Franklin Delano Roosevelt famously once said that we have nothing to fear but fear itself, and that's the response we should be giving to this scare campaign being mounted by the Liberals when it comes to national security. We've got the Labor Party putting the desires of an authoritarian minister ahead of the deepest concerns of individuals, of technology companies, of defence contractors, of the UN, of the EU, of lawyers and of digital rights and civil liberty groups, all of whom know this is bad legislation. Indeed, that was the view of the Labor Party until they caved.

We know there are good people inside the Labor Party who are arguing that this bill should not pass. Sadly, it seems they've lost. That is why you need the Greens in the Senate, because we have both parties now willing to destroy the future of Australian businesses who develop software. Internationally, people are looking on this bill, and the signal that this sends to the rest of the world is that we can't trust software developed here. We can't trust that it hasn't been compromised and is being utilised against secure systems. We cannot trust Australian technology. The government, with the support of the Labor Party, are sacrificing our IT industry. This is an export market estimated by Austrade to be worth over $3 billion, rising to at least $6 billion over the next decade. Let's look at what's at stake here. Encryption is critical. Encryption is critical for the safety of our digital infrastructure in our banking system, in our energy grid, in mass transit systems. Essential services in this digital economy rely on encryption and they will now be opened up for exploitation.

We'll support the amendments that have been proposed to this current piece of legislation, but let's not delude ourselves: they make a shocking, dreadful piece of legislation a little less bad. The right response now is to not support this bill in its entirety. We need to ensure that individual Australians and organisations, remain safe. We need to ensure that we create the conditions that allow these industries, which are the industries of today and tomorrow, to grow and prosper.

Let me finish my contribution by quoting the Australian Digital Rights Watch chair, Tim Singleton Norton. He made this statement:

This bill is still deeply flawed, and has the likely impact of weakening Australia's overall cybersecurity, lowering confidence in e-commerce, reducing standards of safety for data storage and reducing civil right protections. In its very design, it is antithetical to human rights and core democratic principles. Lawmakers are on notice that they will be responsible for the consequences of introducing weaknesses into our digital infrastructure - including adverse consequences borne by everyday people who rely on encryption to go about their daily lives in a digital society.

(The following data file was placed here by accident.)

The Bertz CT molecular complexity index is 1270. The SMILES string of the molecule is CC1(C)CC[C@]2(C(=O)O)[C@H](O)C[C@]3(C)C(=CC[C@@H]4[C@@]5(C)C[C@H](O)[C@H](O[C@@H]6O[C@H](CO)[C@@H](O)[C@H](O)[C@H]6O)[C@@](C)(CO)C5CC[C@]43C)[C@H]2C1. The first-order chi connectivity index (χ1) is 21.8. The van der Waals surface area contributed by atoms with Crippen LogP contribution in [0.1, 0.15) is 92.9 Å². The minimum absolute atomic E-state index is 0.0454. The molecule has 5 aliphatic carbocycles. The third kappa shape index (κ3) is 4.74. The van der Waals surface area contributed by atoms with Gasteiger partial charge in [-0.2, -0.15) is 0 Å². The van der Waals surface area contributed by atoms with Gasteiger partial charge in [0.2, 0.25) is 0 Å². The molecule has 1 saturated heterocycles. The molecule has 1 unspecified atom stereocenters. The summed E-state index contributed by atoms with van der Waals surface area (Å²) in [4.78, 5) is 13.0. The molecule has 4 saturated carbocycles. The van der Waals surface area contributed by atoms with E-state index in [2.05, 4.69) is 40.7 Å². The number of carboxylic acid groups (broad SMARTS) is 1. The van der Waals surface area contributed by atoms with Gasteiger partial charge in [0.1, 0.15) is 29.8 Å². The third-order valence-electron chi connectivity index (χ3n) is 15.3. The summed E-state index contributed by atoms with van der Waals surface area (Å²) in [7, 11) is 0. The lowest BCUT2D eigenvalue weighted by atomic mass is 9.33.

I get it that most people in this place don't understand the very nature of the bill that they're currently supporting. It's okay to admit you don't know, but surely it's critical that we take a cautious approach in this area, that we listen to the advice of people from right around the world. It is unprecedented action that this chamber is now taking. Listen to the UN, to the EU lawyers and to the digital rights and civil liberty groups. Listen to the many millions of Australians who are horrified by this. Listen to those tech companies who understand the impact of this law on the business that they are currently conducting. This is bad law even with these amendments. It introduces vulnerabilities into people's private information and into vital national infrastructure and it risks bludgeoning an incredibly lucrative and important industry for Australia.

We Greens in the Senate will always stand up against bad legislation. You may use the words 'national security'. Well, we believe it is in the interests of all Australians to ensure that their information remains safe and secure. We won't be cowed by your campaign to ensure that the next election is based on fear and division. We stand ready to vote and repeal this legislation—it won't be long before its flaws are revealed and we have to undo the damage that has been done—but we have an opportunity to stop it now, and that is exactly what we will be endeavouring to do.